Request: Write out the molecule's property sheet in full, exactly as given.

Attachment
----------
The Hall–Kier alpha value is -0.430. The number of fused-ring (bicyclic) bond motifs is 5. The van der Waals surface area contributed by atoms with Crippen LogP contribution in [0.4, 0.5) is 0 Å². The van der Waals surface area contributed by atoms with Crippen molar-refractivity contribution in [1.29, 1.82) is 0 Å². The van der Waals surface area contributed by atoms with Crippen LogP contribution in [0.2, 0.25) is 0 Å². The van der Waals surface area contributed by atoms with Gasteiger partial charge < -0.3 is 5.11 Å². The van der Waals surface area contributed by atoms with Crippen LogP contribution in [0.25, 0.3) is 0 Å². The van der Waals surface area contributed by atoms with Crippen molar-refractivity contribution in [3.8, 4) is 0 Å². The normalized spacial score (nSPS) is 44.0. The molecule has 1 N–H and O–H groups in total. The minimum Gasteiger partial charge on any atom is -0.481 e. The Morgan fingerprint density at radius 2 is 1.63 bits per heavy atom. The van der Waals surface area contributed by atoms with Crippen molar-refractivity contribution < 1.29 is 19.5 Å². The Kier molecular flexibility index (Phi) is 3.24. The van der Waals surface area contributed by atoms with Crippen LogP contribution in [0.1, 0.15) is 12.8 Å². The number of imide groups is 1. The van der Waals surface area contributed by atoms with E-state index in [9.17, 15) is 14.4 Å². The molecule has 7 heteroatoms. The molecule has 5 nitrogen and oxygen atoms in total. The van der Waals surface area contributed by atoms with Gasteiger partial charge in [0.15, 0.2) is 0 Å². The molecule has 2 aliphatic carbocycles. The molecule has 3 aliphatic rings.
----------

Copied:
The Hall–Kier alpha value is -0.430. The number of fused-ring (bicyclic) bond motifs is 5. The van der Waals surface area contributed by atoms with Crippen LogP contribution in [0.4, 0.5) is 0 Å². The van der Waals surface area contributed by atoms with Crippen molar-refractivity contribution in [1.29, 1.82) is 0 Å². The van der Waals surface area contributed by atoms with Crippen LogP contribution in [0.2, 0.25) is 0 Å². The van der Waals surface area contributed by atoms with Gasteiger partial charge < -0.3 is 5.11 Å². The van der Waals surface area contributed by atoms with Crippen LogP contribution in [0.25, 0.3) is 0 Å². The van der Waals surface area contributed by atoms with Crippen molar-refractivity contribution in [3.8, 4) is 0 Å². The normalized spacial score (nSPS) is 44.0. The molecule has 1 N–H and O–H groups in total. The minimum Gasteiger partial charge on any atom is -0.481 e. The Morgan fingerprint density at radius 2 is 1.63 bits per heavy atom. The van der Waals surface area contributed by atoms with Crippen molar-refractivity contribution < 1.29 is 19.5 Å². The Kier molecular flexibility index (Phi) is 3.24. The van der Waals surface area contributed by atoms with Crippen LogP contribution in [0.1, 0.15) is 12.8 Å². The number of imide groups is 1. The van der Waals surface area contributed by atoms with E-state index in [9.17, 15) is 14.4 Å². The molecule has 7 heteroatoms. The molecule has 5 nitrogen and oxygen atoms in total. The van der Waals surface area contributed by atoms with Gasteiger partial charge in [0.15, 0.2) is 0 Å². The molecule has 2 aliphatic carbocycles. The molecule has 3 aliphatic rings.